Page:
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Kiwi Company To Turn On The Power For Remote Tongan Islands

New Zealand renewable energy company Infratec and sister-company NETcon have won a joint bid to deliver solar powered electricity networks for remote outer islands in Tonga.

The project will bring affordable, reliable, and clean energy to the 1000 people living on the isolated islands of O’ua, Tungua, Kotu, and Mo’unga’one in Tonga’s Ha’apai group and Niuafo’ou in the northernmost Niua group.

Infratec Chief Executive Greg Visser said the project will be transformative for communities on the islands.

“Because of their remoteness, many of the homes on the islands have historically had little to no electricity,” Greg Visser said.

“These are significant infrastructure projects for Tonga and the Pacific in general. What we are talking about is bringing off-grid communities up to the same level of electricity access as the mainland.”

The NZ$15 million project means building solar/battery power plants, and fully-fledged distribution networks including wiring individual households and community buildings.

“For the first time, the islands’ residents will have access to electricity 24 hours a day, 7 days a week. In New Zealand the ability to switch on the lights, or refrigerate our food is often taken for granted, but in off-grid communities, these actions represent a step change. Delivered well, these projects can bring lasting impacts for the communities, which we’ve seen first-hand from our similar work in the Cook Islands, Indonesia and Afghanistan.”

The project is part of the Tonga Renewable Energy Project, which aims to achieve 70% renewable energy for Tonga by 2030. Its goal is to increase energy access — sustainably and affordability.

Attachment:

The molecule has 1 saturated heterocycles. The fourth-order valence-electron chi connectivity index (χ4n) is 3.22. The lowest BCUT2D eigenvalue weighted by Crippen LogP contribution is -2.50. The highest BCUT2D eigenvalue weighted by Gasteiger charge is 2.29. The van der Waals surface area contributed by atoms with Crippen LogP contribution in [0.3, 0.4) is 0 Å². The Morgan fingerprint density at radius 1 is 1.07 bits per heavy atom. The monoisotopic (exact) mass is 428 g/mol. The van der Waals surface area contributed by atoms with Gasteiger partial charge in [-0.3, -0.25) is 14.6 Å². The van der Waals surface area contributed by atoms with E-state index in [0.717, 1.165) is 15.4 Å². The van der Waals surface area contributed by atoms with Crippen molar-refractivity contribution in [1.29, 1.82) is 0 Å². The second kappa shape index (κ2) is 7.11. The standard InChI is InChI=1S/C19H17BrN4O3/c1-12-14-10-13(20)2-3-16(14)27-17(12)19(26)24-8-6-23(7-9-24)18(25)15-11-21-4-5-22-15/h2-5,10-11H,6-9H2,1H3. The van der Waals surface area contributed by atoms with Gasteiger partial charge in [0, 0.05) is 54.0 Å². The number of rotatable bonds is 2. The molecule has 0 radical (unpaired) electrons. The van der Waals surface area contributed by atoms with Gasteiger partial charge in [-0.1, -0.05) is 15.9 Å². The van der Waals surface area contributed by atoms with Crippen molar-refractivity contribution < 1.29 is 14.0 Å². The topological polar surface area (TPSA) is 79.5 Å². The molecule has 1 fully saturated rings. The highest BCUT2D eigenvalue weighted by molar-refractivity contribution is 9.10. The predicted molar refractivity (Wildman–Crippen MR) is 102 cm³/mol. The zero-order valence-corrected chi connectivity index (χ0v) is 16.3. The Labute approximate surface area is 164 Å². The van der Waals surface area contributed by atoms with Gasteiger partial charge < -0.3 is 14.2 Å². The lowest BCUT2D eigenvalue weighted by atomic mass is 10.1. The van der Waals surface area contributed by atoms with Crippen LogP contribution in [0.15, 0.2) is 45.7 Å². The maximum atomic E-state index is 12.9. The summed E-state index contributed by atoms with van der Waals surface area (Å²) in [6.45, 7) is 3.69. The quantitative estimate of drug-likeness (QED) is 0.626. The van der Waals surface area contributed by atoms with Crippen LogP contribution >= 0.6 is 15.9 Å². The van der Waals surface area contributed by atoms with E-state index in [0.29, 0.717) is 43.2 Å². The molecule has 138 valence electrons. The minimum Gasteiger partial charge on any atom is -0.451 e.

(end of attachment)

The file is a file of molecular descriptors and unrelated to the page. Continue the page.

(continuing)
“It will be one of the most complex projects Infratec has been involved with: four of the islands are accessible only by boat (some only at high tide); the terrain ranges from just above sea level to an active volcano; the islands have limited or no transport (except for the occasional bicycle!); and limited accommodation and food supplies.

“Our delivery model is to bring as much benefit as possible to the communities we are working in — including employing and training about 40 local people in the construction phase and ensuring we include women in that, with a target of 30% women on the team.”

The JV partners will also deliver an HIV/Aids prevention programme on each of the islands, and will be designing and building the mini-grids to future-proof against extreme weather conditions including tropical cyclones, and projected rising sea levels.

“The community benefits will be transformational: We’ll be giving people new work opportunities and skills; and the access to affordable and reliable energy is expected to open up new opportunities for small business development and household income-generating activities, improve education outcomes due to lighting and communication services in schools, empower women (who typically receive proportionally higher benefits from increased access to energy) and help to stem population loss from the islands.”

“We feel privileged to be working on a project that will deliver such meaningful benefits for these isolated communities, and would like to acknowledge the leadership of our partners in the project, the Asian Development Bank and Tonga’s Ministry of Meteorology, Energy, Information, Disaster Management, Climate Change and Communications (MEIDECC), as well as our JV partner NETcon.”

The project is administered by Asian Development Bank and funded by the Green Climate Fund, Asian Development Bank, Australian Department of Foreign Affairs and Trade and Tongan Government.

With Covid-19 restrictions in place, Infratec will look to commence initial site works (clearing and survey) using local resources. Infratec engineers are kicking off the design working remotely in New Zealand.

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